Calls To Action:
- As stated earlier, implementing serialized EPCIS data exchange is crucial to alleviate the verification burden, especially regarding distributor saleable returns.
- The potential effectiveness of the verification router service (VRS) remains uncertain, particularly regarding its adoption within the dispenser community. Pharmaceutical manufacturers should assess their verification needs and determine whether the VRS would provide value in the short or long term.
- It is essential to review and enhance verification and suspect drug SOPs to ensure they are comprehensive and capable of managing potentially increased input volumes. Cross-training on the SOPs should be happening now.
- Stay vigilant in monitoring returns that may present challenges or opportunities. Consider leveraging return credit processing as a potential value-added option for the industry.
Another requirement that still needs clarification within the industry is the tracing requirement. Section 582 (D) and (E) of SEC. 203 in the Drug Supply Chain Security Act outlines two distinct tracing obligations under the enhanced drug distribution security requirements.
Essentially, trading partners must be able to provide the serialized transaction information in the event of a suspect drug investigation or recall, which many will think of as a detailed shipment report. While this requirement may seem straightforward at first glance, several questions arise when delving into the specifics. How many requests will be made? How can one ensure the requesting party is authorized to obtain this information? What is the expected response time? Are there confidentiality concerns? In what format will the requests be made (i.e., phone calls, emails, system notifications)?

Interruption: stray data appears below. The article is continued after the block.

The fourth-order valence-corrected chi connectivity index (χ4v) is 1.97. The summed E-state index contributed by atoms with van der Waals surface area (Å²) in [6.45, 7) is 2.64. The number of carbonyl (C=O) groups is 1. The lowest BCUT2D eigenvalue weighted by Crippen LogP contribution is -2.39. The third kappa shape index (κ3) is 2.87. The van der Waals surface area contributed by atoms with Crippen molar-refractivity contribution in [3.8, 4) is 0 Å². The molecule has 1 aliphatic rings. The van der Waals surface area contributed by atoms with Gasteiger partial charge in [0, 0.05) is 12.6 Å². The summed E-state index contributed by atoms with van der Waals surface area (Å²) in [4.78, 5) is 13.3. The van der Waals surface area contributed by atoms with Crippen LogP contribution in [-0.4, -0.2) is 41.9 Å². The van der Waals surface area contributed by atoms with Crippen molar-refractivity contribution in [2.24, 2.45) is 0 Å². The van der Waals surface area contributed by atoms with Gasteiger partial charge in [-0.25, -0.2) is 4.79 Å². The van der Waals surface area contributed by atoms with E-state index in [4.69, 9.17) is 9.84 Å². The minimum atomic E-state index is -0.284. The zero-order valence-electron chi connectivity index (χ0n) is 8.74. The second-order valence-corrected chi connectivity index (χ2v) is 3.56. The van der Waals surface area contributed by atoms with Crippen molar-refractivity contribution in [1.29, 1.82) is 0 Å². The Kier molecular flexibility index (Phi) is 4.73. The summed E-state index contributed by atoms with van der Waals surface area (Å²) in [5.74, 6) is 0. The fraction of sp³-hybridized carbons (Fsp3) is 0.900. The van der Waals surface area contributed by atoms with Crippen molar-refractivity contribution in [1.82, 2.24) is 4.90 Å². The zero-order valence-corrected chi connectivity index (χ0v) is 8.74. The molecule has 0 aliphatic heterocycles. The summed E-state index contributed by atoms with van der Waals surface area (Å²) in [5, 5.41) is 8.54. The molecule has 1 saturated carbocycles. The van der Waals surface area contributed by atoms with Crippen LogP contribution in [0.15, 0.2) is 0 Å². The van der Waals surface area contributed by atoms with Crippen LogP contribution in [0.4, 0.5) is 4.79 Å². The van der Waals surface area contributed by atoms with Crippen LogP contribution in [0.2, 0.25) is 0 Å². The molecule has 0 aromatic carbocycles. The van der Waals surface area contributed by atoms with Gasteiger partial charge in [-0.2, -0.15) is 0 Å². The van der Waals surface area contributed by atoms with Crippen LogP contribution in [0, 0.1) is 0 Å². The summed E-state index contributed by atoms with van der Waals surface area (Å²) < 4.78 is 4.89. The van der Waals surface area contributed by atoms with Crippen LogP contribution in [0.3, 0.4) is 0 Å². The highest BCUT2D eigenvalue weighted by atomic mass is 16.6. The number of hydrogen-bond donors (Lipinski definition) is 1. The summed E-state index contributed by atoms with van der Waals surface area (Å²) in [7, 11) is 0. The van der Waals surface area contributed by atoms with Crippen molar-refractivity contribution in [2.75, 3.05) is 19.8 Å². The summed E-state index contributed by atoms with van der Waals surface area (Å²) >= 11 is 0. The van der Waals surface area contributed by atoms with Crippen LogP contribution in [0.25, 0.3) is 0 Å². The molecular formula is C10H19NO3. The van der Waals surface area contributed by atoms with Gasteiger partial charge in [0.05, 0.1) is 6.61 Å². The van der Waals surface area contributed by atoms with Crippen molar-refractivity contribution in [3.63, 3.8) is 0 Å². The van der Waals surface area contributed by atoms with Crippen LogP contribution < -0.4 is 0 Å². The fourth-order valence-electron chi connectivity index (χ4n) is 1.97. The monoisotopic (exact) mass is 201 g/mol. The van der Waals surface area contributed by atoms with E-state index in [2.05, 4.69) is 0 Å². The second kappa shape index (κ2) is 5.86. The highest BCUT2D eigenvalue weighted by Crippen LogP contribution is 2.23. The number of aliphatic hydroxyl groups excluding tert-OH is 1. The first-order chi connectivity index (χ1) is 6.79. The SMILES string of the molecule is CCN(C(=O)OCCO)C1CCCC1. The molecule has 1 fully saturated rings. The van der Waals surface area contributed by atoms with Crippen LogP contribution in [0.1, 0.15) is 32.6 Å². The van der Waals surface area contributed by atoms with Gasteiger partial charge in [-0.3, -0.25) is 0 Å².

In short, 2023 (and likely the first part of 2024) will be a busy time for the DSCSA community, filled with many uncertainties. Relying on the hope of another FDA delay is not a viable strategy. Even if the FDA exercises enforcement discretion, it is unlikely to provide companies with a significant extension. If the FDA offers grandfathering guidance that only applies to legacy inventory and not new products entering the supply chain, the November deadline remains applicable.
If your organization is not actively working toward achieving compliance requirements and planning for life after the deadline, there is a significant risk of being unable to distribute pharmaceuticals or adequately respond to inquiries from state boards of pharmacy or the FDA. I do not recommend using a fallback strategy of asking the FDA for a waiver or exemption. My ultimate piece of advice is to stay engaged with the conversations that are happening (attending the HDA traceability seminar in August would be beneficial), leverage others’ insights to inform your best practices, and, of course, test, verify, and move on/push forward to the next test.
About The Author:
Michael Rowe is director of DSCSA/Serialization Services at Two Labs. He leads a team of DSCSA experts and has supported over 45 pharmaceutical companies in their DSCSA compliance efforts. Prior to Two Labs, he came from a major wholesaler (Cardinal Health), where he worked on DSCSA projects related to all sectors of the pharmaceutical distribution model. Rowe is also a certified Lean Six Sigma Black Belt.